6 December 2006
Including change 1, 7 December 2006
Fuses might fail during handling if energized, creating arc flash hazards.
Wear arc rated clothing or switching suits when changing energized fuses
in accordance with Chapter 4 requirements.
Characteristics. A fuse is a single-phase device. Fuses can be subject to
partial melting or damage by currents that might not have been of sufficient magnitude
to blow the fuse.
Fuse Handling. Fuses must normally not be handled, except when they
need to be replaced. Pull them briskly, and remove completely. Use safety glasses
and face shields when replacing fuses in primary fuse cutouts, do not use your free arm
in an attempt to shield your eyes from possible flashes. The worker changing the fuses
must stand firmly on a level surface. Where operating in an elevated position, the
worker will be secured with a safety lanyard/harness to prevent a slip and fall if there is
a flash. Fuse sticks must be used in all instances. Whenever possible, deenergize the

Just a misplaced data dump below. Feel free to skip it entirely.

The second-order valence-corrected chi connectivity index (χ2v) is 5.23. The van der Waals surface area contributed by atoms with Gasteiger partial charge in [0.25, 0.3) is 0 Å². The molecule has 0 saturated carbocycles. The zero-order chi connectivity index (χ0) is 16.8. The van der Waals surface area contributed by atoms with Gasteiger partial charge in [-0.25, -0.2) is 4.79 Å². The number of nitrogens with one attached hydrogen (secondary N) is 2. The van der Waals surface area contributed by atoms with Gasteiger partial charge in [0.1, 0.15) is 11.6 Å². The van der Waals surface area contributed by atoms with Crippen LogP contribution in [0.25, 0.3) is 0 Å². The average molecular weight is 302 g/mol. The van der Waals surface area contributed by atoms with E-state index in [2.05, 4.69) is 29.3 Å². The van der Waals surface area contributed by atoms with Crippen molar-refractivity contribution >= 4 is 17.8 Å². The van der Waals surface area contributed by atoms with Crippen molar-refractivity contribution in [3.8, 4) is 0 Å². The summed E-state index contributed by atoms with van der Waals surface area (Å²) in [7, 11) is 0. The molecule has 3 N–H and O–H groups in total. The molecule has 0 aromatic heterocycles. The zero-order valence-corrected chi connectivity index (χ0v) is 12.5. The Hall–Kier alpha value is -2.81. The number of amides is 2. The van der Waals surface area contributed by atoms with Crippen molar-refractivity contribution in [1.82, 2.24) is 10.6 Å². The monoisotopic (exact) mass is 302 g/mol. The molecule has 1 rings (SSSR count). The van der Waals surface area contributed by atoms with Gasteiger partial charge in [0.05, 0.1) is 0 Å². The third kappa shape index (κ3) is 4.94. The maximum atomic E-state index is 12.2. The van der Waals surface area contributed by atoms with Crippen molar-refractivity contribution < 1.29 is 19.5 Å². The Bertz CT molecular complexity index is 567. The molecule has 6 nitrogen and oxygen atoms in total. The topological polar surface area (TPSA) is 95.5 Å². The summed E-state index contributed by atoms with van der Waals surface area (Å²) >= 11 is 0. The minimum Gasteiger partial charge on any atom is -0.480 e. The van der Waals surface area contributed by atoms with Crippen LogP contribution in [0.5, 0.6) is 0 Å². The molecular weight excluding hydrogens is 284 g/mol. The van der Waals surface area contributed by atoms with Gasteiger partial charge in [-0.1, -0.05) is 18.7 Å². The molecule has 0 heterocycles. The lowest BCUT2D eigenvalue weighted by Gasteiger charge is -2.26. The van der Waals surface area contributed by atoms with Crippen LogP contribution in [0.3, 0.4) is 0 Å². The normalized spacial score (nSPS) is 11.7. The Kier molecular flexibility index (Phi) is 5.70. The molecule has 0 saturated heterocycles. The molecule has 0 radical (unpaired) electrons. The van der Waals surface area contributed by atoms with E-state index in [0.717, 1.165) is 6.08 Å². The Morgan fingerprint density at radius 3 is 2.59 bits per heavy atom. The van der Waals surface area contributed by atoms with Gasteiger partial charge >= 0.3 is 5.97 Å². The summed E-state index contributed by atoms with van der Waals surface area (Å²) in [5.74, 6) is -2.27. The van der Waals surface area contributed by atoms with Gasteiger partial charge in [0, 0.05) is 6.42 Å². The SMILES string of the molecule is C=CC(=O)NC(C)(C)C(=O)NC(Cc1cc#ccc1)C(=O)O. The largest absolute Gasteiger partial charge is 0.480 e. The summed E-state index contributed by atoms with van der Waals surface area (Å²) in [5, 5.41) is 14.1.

circuit before removing a fuse.
Operation of Energized Fuses. Open all lines protected with energized
fuses in the same manner as for air switches. Deenergize non-load-break type
installations. For load-break installations, wait for a short time after fuse replacement in
order to allow the fuse to interrupt any fault condition that might remain prior to the fuse
Open Fuse Holder. Do not leave outdoor fuse holders open for an extended
period of time. Water damage/moisture or warping could make closing them
dangerous, or degrade their protective ability.
Closed-Position Fuse Locking. Follow the fuse or switch manufacturer's
instructions, as appropriate, to be sure that the fuse is securely locked, latched, and
held fast in a closed position.
Bypassing. Do not bridge fuses or fuse cutouts internally. Where it is
necessary to bypass fused conductors, use plainly visible external jumpers and remove
them as soon as possible.